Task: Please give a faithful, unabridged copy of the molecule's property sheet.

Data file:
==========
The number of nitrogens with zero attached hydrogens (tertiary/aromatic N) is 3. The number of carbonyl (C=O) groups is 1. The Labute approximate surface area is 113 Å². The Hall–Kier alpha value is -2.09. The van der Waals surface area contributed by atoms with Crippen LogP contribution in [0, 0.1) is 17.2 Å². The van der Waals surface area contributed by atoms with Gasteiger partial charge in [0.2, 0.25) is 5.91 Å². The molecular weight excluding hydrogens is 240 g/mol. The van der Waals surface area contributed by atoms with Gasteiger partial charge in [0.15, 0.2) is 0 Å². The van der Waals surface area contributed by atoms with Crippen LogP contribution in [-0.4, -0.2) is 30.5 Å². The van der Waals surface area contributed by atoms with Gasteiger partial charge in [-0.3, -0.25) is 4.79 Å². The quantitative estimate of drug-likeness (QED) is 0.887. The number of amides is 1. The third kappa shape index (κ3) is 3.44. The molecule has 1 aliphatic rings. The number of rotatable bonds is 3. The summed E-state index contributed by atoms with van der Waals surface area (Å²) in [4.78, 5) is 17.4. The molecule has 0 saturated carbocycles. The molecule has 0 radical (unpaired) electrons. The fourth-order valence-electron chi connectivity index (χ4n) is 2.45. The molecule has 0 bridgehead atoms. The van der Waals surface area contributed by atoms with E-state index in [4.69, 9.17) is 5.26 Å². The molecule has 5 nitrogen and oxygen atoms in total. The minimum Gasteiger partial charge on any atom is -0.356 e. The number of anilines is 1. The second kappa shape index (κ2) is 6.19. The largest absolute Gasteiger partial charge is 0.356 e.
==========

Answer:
The number of nitrogens with zero attached hydrogens (tertiary/aromatic N) is 3. The number of carbonyl (C=O) groups is 1. The Labute approximate surface area is 113 Å². The Hall–Kier alpha value is -2.09. The van der Waals surface area contributed by atoms with Crippen LogP contribution in [0, 0.1) is 17.2 Å². The van der Waals surface area contributed by atoms with Gasteiger partial charge in [0.2, 0.25) is 5.91 Å². The molecular weight excluding hydrogens is 240 g/mol. The van der Waals surface area contributed by atoms with Gasteiger partial charge in [0.15, 0.2) is 0 Å². The van der Waals surface area contributed by atoms with Crippen LogP contribution in [-0.4, -0.2) is 30.5 Å². The van der Waals surface area contributed by atoms with Gasteiger partial charge in [-0.3, -0.25) is 4.79 Å². The quantitative estimate of drug-likeness (QED) is 0.887. The number of amides is 1. The third kappa shape index (κ3) is 3.44. The molecule has 1 aliphatic rings. The number of rotatable bonds is 3. The summed E-state index contributed by atoms with van der Waals surface area (Å²) in [4.78, 5) is 17.4. The molecule has 0 saturated carbocycles. The molecule has 0 radical (unpaired) electrons. The fourth-order valence-electron chi connectivity index (χ4n) is 2.45. The molecule has 0 bridgehead atoms. The van der Waals surface area contributed by atoms with E-state index in [4.69, 9.17) is 5.26 Å². The molecule has 5 nitrogen and oxygen atoms in total. The minimum Gasteiger partial charge on any atom is -0.356 e. The number of anilines is 1. The second kappa shape index (κ2) is 6.19. The largest absolute Gasteiger partial charge is 0.356 e.